All in all, 1969 was the end of an era. Altamont, The Beatles last public performance, the Manson Murders, Woodstock. While some cool shit was still going down....... Led Zepp I, Monty Python hits the airwaves, John Lennon and Yoko do their "Bed-In", it just seemed like a strange time. Where '64 through '68 was basically the growth of Peace & Love vs. Vietnam, '69 was a hodge podge of news making events that often came right out of left field. Unlike the prior years, the nightly news in '69 was filled with the unexpected. Ups and downs became the rule. One day great, one day bad. Causes were falling apart. Movements were grinding to a halt. The "norm" was being altered. 1970 followed with the deaths of Janis and Jimi and, although very sad, quite appropriate in completing the end of an era.

    Bikers were all the rage in '68 and '69. Steppenwolf's "Born To Be Wild" came out early in '68 and the badges of Harley, Norton, and Triumph became as popular as any "band" patch for sewing on your jacket. Biker clubs were the latest "cool". In June of '69 the movie "Easy Rider" hit the theaters and seemed to magically meld the world of Bikers, Hippies and Rock bands. Hardcore bikers, like the "Angels", used this image to gain support in the news and in the courts of law. You couldn't get more anti-establishment than being an outlaw biker. Bikers on the left, "The Man" on the right. Bikers at rock concerts were as common as hippie girls with flowers in their hair.

    In hindsite, it's pretty obvious that the "Angels" were more Al Capone than Jack Nicholson. Still, at the time that Altamont was being put together it really wasn't that great of a stretch to choose hiring bikers rather than police / security. The police had been labeled badly the prior year during the '68 Democratic Convention by the Chicago police's handling of the protests that had occurred. At the time leading up to Altamont the police were seen as bad guys. Uniforms, be they army, police, or security or whatever were as uncool as you could get. JA's idea to hire bikers rather than cops for security, while now known to be a major mistake, might have seemed like a very cool idea going in.

    Rick
  • Thanks Rick. I loved reading this.  It reads like about a dozen books on my shelf and a couple dozen VHS tapes I have about the era. 

    I think this is very poignantly worded:
    "In hindsite, it's pretty obvious that the "Angels" were more Al Capone than Jack Nicholson. Still, at the time that Altamont was being put together it really wasn't that great of a stretch to choose hiring bikers rather than police / security. The police had been labeled badly the prior year during the '68 Democratic Convention by the Chicago police's handling of the protests that had occurred. At the time leading up to Altamont the police were seen as bad guys. Uniforms, be they army, police, or security or whatever were as uncool as you could get. JA's idea to hire bikers rather than cops for security, while now known to be a major mistake, might have seemed like a very cool idea going in."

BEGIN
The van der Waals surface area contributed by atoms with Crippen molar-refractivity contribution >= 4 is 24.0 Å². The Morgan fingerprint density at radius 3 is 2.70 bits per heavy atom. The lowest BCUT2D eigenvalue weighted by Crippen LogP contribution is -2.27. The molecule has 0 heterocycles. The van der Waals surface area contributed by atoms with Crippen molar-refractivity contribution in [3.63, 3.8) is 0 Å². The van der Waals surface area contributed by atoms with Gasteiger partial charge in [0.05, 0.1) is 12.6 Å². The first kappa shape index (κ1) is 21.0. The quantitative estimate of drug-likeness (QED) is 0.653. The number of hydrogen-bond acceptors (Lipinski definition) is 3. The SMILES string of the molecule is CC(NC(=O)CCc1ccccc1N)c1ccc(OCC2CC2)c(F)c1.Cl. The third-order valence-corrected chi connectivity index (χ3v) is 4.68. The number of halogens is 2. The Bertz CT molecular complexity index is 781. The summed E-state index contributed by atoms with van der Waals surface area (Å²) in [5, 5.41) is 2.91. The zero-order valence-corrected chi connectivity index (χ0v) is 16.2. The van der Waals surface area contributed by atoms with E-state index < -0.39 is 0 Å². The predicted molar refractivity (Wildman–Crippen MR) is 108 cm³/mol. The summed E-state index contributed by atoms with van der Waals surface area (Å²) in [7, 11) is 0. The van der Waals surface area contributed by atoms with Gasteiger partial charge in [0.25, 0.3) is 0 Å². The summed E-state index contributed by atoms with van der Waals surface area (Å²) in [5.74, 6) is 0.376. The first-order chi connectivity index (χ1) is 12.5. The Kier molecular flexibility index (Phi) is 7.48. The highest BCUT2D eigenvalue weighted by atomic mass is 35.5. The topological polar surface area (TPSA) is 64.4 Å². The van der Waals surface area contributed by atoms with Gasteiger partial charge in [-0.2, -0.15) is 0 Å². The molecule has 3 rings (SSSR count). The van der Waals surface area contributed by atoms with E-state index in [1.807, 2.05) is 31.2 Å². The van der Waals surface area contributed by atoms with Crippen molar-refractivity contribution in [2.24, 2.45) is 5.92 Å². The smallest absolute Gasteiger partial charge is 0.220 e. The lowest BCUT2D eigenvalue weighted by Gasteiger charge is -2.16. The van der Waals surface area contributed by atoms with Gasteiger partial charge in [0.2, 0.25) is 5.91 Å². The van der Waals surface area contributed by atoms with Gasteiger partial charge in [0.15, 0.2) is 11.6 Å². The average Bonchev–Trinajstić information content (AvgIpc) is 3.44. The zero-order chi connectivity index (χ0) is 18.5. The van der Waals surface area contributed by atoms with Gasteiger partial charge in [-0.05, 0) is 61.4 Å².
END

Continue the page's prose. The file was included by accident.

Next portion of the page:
And by the way, everytime I've been to New Olreans I've taken a picture of the big marker in the graveyard that Dennis Hopper and Jack Nicholson were hanging on in Easy Rider. Don't know why it always tickles me so much; I guess because I am a huge fan of both the movie and of New Orleans itself.
  • Smoking GunsSmoking Guns Posts: 4,547
    If you have ever seen the video to Paradise City, during the outro at the Donnington Gig, someone dies in that crowd as well....  They didn't tell the band till later that night, they were pissed. 
  • ingveingve Posts: 1,616
    There's quite a difference between accidental deaths and deliberate murder. Even at the Altamont show there were three other deaths that were accidental (drowning, OD'ing etc). And four babies were born. 
  • I really don't think I knew about the births.  That's very era-appropriate.  If I ever read or heard that, it's escaped my memory. 
  • BreakfastimeBreakfastime Posts: 2,152
    Yeah that's one of the worst days in rock and roll history.  The video is pretty brutal and you can really tell by that time Peace and Love had gone out the window in favor of greed.

    The only humorous aside I can offer is-I was reading a book about the Grateful Dead once, and they discussed Altamont.  the Dead were there but they did not play.  Anyhow, the funny part is (I thought it was funny anyhow) this book had some sort of astrological chart for the date of the Altamont concert, and supposedly if you believe anything about astrology (i don't but that's typical of a Taurus  :smile: ) you can look at this chart and see all the 'bad vibes' that were destined to go down that day.  

    Hippies.  They can explain anything cosmically once they get their stone on.  :weed:

    BTW-there's a film called "Sympathy for the Devil" and it documents the Stones in the studio working on the recording of the song and it's very cool....you get to see them sort out the song.  Plus nobody gets stabbed.